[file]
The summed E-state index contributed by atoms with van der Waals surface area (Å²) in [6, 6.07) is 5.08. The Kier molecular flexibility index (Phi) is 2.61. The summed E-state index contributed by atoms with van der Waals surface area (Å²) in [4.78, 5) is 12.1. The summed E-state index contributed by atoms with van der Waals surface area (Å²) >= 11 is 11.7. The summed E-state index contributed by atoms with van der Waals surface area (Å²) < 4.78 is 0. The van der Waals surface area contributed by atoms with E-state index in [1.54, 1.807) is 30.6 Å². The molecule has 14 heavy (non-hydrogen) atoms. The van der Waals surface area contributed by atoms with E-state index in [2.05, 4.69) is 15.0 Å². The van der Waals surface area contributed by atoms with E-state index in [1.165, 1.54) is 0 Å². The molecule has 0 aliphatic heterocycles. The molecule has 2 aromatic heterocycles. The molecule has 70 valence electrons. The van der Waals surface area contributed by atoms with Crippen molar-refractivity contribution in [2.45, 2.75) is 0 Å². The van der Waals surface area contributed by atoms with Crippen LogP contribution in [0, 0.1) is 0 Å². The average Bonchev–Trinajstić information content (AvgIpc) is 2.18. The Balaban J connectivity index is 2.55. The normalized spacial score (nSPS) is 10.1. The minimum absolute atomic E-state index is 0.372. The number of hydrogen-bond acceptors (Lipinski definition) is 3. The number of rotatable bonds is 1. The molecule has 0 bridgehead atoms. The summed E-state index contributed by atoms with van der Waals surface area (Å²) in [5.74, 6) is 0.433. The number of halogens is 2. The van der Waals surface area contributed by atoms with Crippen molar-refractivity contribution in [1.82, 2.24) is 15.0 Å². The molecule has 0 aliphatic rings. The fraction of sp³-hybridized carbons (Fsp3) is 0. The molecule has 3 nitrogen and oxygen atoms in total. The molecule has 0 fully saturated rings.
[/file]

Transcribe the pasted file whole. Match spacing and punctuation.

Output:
The summed E-state index contributed by atoms with van der Waals surface area (Å²) in [6, 6.07) is 5.08. The Kier molecular flexibility index (Phi) is 2.61. The summed E-state index contributed by atoms with van der Waals surface area (Å²) in [4.78, 5) is 12.1. The summed E-state index contributed by atoms with van der Waals surface area (Å²) >= 11 is 11.7. The summed E-state index contributed by atoms with van der Waals surface area (Å²) < 4.78 is 0. The van der Waals surface area contributed by atoms with E-state index in [1.54, 1.807) is 30.6 Å². The molecule has 14 heavy (non-hydrogen) atoms. The van der Waals surface area contributed by atoms with E-state index in [2.05, 4.69) is 15.0 Å². The van der Waals surface area contributed by atoms with E-state index in [1.165, 1.54) is 0 Å². The molecule has 0 aliphatic heterocycles. The molecule has 2 aromatic heterocycles. The molecule has 70 valence electrons. The van der Waals surface area contributed by atoms with Crippen molar-refractivity contribution in [2.45, 2.75) is 0 Å². The van der Waals surface area contributed by atoms with Crippen LogP contribution in [0, 0.1) is 0 Å². The average Bonchev–Trinajstić information content (AvgIpc) is 2.18. The Balaban J connectivity index is 2.55. The normalized spacial score (nSPS) is 10.1. The minimum absolute atomic E-state index is 0.372. The number of hydrogen-bond acceptors (Lipinski definition) is 3. The number of rotatable bonds is 1. The molecule has 0 bridgehead atoms. The summed E-state index contributed by atoms with van der Waals surface area (Å²) in [5.74, 6) is 0.433. The number of halogens is 2. The van der Waals surface area contributed by atoms with Crippen molar-refractivity contribution in [1.82, 2.24) is 15.0 Å². The molecule has 0 aliphatic rings. The fraction of sp³-hybridized carbons (Fsp3) is 0. The molecule has 3 nitrogen and oxygen atoms in total. The molecule has 0 fully saturated rings.